Eukaryot Cell, 4, 2087-2097.  
15952888 D.C.Johnson, D.R.Dean, A.D.Smith, and M.K.Johnson (2005).
Structure, function, and formation of biological iron-sulfur clusters.
  Annu Rev Biochem, 74, 247-281.  
15831703 S.S.Cooperman, E.G.Meyron-Holtz, H.Olivierre-Wilson, M.C.Ghosh, J.P.McConnell, and T.A.Rouault (2005).
Microcytic anemia, erythropoietic protoporphyria, and neurodegeneration in mice with targeted deletion of iron-regulatory protein 2.
  Blood, 106, 1084-1091.  
15831704 W.Najahi-Missaoui, and H.A.Dailey (2005).
Production and characterization of erythropoietic protoporphyric heterodimeric ferrochelatases.
  Blood, 106, 1098-1104.  
15662683 Y.Shen, and U.Ryde (2005).
Reaction mechanism of porphyrin metallation studied by theoretical methods.
  Chemistry, 11, 1549-1564.  
15057273 M.Koch, C.Breithaupt, R.Kiefersauer, J.Freigang, R.Huber, and A.Messerschmidt (2004).
Crystal structure of protoporphyrinogen IX oxidase: a key enzyme in haem and chlorophyll biosynthesis.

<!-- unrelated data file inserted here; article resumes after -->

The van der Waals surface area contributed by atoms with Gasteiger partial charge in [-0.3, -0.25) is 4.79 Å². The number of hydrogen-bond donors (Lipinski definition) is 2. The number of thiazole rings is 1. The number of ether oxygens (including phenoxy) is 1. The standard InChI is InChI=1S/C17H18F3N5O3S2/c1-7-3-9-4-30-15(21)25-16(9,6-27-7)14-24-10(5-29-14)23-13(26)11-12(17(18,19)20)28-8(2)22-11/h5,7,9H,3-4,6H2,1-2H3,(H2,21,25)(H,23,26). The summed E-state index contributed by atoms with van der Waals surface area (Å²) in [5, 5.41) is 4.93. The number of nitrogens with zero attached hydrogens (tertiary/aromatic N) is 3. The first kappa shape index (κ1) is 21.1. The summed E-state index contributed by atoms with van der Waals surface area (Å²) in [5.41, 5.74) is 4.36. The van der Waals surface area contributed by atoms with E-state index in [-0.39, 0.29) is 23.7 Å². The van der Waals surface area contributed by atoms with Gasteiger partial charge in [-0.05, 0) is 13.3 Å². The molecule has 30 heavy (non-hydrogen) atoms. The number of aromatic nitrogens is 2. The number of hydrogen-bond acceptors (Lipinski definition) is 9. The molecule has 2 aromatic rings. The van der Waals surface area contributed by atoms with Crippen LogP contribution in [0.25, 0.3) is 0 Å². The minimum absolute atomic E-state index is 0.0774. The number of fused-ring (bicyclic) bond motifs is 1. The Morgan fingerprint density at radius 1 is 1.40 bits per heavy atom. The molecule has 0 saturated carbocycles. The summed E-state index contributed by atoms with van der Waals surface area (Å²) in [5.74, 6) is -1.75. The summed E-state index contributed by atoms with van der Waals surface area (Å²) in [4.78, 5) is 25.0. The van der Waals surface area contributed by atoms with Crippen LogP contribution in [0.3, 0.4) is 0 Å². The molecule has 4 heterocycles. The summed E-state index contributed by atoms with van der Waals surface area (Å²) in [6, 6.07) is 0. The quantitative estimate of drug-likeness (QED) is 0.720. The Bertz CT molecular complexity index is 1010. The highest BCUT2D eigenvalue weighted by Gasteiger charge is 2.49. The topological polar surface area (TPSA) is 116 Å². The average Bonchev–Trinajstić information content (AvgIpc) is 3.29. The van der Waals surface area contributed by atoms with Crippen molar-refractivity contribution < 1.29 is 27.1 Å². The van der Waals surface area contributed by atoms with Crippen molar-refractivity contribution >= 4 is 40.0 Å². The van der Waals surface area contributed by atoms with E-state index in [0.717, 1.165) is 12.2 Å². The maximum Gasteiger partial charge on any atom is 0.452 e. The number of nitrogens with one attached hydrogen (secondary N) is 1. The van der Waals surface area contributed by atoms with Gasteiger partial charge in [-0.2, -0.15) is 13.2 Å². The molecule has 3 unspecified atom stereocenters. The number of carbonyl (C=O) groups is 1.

EMBO J, 23, 1720-1728.
PDB code: 1sez
15123683 T.Yoon, and J.A.Cowan (2004).
Frataxin-mediated iron delivery to ferrochelatase in the final step of heme biosynthesis.
  J Biol Chem, 279, 25943-25946.  
15610019 Y.He, S.L.Alam, S.V.Proteasa, Y.Zhang, E.Lesuisse, A.Dancis, and T.L.Stemmler (2004).
Yeast frataxin solution structure, iron binding, and ferrochelatase interaction.
  Biochemistry, 43, 16254-16262.
PDB codes: 1xaq 2ga5
14981080 Z.Shi, and G.C.Ferreira (2004).
Probing the active site loop motif of murine ferrochelatase by random mutagenesis.
  J Biol Chem, 279, 19977-19986.  
12758040 J.E.Cornah, M.J.Terry, and A.G.Smith (2003).
Green or red: what stops the traffic in the tetrapyrrole pathway?
  Trends Plant Sci, 8, 224-230.  
12732649 S.Park, O.Gakh, H.A.O'Neill, A.Mangravita, H.Nichol, G.C.Ferreira, and G.Isaya (2003).